Arthur Chalkley retires, 32 years a South Box Signalman

The report outlines Arthur's very active working and home life, leading us to ponder "What wouldn't we give to have an opportunity to talk to men like Arthur Chalkley, born in Great Ponton, railway signalman, NUR local branch secretary, Town Councillor, and much more besides."

Thanks to 'Google' the page was discovered recently by one of Arthur Chalkley's granddaughters.  She has been in touch and sent us a wonderful family photograph which we have added beneath the newspaper report.

Further research has revealed that Rosamond Chalkley, Arthur's wife, was also active in local circles and in the mid-1930s she was president of the Grantham Branch of the NUR Women’s Guild (for the wives and daughters of railwaymen).  We hope to have more in future.


A New Page in Preparation

On another front, our quest to encourage former Grantham spotters to tell us about their personal stories of visits to the station and other local railway locations has resulted in another set of nostalgic memories being passed over to us.  This time Phil Wilson has sent over some of his notes and photographs that were taken by himself in and around the Grantham area during the early 1960s.  These notes are currently being pieced together in readiness for a new article that will appear in ‘Spotters' Corner’ so please do look out for it.

Here's a taster...

A3 No. 60062 'Minoru' stationary on the Up Slow line near Springfield Road Bridge with southbound parcels at 6.14pm on Saturday 16th May 1964. This was one of six ex-Grantham A3s which had been transferred to New England shed at Peterborough in September 1963.
Photograph taken by Phil Wilson.
Phil's notes made at Grantham on Saturday 16th May 1964, beginning nearly half-way down the left column. In addition to No. 60062 two of the other five New England A3s made appearances on the day: No. 60112 'St. Simon' at 10.50am and No. 60054 'Prince of Wales' at 6.24pm.

If you have not already done so, make sure you get an early personal notification from us when it is published, by subscribing.  It’s free and very easy to do from the Contact Us or Subscribe page.


LNER and BR(E) Staff Magazines

A few years ago, as part of our ongoing research, we purchased two very useful DVDs from the Great Eastern Railway Society.  The first DVD covers The LNER Magazine from 1927 to 1947, with the second one covering The British Railways (Eastern Region) Magazine from 1948 to 1963. These magazines contain an absolute wealth of information and after many months of painstaking work going through the numerous pages, we have now managed to extract all references to people and incidents that have a connection with Grantham.  This also includes the other local stations that are situated within the boundaries of our Tracks through Grantham territory. To hopefully aid future research when developing new pages for the website, this information has been successfully transferred to a comprehensive searchable spreadsheet.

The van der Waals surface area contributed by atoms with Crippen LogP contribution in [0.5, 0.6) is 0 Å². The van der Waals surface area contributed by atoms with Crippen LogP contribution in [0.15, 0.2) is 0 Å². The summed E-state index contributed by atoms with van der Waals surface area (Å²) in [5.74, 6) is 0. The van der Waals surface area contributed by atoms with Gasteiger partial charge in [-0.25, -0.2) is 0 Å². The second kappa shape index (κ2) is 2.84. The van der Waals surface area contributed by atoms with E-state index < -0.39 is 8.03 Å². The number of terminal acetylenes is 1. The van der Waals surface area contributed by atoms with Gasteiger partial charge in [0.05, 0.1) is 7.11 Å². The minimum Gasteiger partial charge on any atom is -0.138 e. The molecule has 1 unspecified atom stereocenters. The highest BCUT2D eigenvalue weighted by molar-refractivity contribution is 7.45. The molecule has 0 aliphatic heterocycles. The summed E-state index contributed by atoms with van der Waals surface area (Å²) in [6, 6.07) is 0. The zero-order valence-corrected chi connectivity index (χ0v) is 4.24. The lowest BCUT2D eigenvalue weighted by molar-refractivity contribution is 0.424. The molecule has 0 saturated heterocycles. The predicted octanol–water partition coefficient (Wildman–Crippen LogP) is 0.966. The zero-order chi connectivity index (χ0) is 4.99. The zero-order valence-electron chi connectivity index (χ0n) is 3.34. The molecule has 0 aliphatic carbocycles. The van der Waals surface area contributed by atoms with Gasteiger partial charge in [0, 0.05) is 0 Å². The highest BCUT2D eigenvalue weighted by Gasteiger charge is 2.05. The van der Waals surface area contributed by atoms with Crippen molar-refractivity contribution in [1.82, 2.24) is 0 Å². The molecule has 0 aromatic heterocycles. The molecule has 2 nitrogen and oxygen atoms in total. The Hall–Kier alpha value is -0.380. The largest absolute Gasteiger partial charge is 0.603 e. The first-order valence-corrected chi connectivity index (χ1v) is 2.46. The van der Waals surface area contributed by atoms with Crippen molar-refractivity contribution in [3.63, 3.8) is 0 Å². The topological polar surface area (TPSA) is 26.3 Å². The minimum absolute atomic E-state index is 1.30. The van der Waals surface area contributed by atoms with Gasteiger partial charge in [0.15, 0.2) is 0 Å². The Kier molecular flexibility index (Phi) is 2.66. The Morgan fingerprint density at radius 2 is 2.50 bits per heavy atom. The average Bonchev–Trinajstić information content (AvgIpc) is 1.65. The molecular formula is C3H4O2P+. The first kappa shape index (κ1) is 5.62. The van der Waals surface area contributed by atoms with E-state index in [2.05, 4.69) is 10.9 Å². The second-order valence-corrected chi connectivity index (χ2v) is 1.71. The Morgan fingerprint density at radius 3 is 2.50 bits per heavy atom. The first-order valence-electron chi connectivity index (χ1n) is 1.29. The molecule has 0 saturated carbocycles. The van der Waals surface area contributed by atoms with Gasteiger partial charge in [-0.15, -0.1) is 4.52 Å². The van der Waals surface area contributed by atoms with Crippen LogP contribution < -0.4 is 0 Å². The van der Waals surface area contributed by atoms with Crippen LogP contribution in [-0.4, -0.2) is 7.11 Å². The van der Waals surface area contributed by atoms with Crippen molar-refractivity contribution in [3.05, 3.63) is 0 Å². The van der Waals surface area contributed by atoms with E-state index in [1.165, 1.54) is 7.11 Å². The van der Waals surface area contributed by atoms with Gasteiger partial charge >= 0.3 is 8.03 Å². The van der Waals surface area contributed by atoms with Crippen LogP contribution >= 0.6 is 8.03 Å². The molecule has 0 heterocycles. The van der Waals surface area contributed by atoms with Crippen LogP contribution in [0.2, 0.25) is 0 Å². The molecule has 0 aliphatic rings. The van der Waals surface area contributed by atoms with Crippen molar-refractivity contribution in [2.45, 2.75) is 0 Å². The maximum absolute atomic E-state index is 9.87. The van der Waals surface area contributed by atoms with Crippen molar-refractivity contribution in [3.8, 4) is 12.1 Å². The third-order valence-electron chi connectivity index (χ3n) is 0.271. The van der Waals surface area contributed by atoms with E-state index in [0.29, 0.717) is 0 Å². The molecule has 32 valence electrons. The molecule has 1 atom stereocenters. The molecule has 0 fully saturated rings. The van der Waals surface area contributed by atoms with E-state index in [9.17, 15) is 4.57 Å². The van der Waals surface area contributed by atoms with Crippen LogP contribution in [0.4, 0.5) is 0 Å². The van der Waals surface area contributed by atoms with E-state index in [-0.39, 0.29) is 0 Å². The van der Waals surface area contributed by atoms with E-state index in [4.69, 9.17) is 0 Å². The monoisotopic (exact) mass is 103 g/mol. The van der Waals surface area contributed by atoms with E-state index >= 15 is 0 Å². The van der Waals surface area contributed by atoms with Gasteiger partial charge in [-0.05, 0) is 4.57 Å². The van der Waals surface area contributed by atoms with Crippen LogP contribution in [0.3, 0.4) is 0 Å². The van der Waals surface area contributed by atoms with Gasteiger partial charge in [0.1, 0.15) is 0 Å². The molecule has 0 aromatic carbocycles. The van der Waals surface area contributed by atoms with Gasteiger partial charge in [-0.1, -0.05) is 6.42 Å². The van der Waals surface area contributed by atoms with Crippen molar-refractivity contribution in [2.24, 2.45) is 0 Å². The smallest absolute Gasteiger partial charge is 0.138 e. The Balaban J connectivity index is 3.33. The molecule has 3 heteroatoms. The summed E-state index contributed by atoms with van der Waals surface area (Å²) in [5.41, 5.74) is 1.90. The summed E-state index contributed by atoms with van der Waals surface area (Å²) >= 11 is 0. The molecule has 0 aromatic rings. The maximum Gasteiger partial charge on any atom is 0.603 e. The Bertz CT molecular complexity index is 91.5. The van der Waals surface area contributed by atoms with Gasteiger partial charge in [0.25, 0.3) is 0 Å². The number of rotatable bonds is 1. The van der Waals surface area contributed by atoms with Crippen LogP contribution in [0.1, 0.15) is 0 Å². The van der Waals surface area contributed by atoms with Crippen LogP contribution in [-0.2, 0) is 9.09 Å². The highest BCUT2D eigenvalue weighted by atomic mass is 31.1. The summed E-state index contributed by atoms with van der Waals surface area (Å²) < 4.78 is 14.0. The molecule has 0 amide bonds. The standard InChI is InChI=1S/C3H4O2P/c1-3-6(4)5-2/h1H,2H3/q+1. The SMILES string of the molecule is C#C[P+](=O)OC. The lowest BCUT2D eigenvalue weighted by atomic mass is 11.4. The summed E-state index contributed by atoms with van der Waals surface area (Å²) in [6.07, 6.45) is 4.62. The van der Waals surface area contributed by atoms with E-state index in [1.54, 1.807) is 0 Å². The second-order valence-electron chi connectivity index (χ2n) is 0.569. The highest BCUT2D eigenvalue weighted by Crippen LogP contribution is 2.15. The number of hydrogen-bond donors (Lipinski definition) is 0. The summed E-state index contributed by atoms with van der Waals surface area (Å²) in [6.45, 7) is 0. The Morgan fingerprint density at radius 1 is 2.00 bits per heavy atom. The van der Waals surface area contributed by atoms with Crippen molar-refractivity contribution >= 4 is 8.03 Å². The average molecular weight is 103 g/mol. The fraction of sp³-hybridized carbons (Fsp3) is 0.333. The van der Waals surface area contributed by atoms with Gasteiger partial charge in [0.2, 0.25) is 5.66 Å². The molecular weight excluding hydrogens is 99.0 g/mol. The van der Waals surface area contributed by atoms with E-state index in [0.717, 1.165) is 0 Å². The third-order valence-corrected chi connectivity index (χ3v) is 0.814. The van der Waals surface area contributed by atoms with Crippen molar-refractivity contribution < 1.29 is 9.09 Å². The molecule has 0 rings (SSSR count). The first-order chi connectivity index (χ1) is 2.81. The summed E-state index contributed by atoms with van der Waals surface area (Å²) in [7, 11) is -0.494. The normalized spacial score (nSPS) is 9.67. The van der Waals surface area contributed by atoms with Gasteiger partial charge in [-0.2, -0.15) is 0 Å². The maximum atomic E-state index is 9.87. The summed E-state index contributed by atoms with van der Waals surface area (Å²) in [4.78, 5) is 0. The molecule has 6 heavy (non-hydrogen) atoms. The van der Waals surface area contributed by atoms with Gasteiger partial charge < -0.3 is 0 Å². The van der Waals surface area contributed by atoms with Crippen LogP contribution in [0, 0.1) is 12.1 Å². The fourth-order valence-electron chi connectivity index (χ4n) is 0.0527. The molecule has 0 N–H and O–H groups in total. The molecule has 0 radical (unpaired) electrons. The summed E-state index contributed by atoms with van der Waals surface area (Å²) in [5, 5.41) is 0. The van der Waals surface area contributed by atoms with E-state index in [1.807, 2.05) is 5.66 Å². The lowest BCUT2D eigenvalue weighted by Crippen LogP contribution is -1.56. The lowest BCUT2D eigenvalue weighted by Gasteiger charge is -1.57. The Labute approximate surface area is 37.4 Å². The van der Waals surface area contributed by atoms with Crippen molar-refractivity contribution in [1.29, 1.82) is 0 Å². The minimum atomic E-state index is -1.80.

Grantham Station Buildings in Commercial Use

Various rooms in Grantham's station buildings are being used for commercial purposes these days. 

Back in April 2016 the former First Class Waiting Room was converted into an estate agent’s office.  It's been out of use again for a while, but there's currently a move to change it into a café .

The Whistle Stop micro pub opened in the old Parcels Office in November 2019.  Currently it's closed on account of government restrictions, but we gather they hope to reopen their 'Platform Beer Garden' on 12th April.

Perhaps more unused areas of the station will find new roles in the future.


A Recent Magazine Article

If you've seen Steam World Issue 405, March 2021, you may have seen that there's some local interest:

  • the cover photo is of Grantham's A3 No. 60056 Centenary at York in 1959;
  • on pages 24-29 there's a feature by Nigel Harris titled Around Stoke Bank...   It's a selection of black and white photos from the late 1950s and the mid-1960s, all taken by Philip Wells at a variety of locations between Essendine and Grantham.

Something you may be able to do for us...

While using the website, if you notice anything that needs putting right (such as a link that no longer goes to its intended destination, or something that's inaccurate or out-of-date) please send us a note.  The site has become so extensive that we aren't able to carry out 'housekeeping checks' on every page as regularly as we used to.  More pairs of eyes will be very welcome.  Please use either the Leave a Reply form, which appears on most pages, or the Contact Form on this page.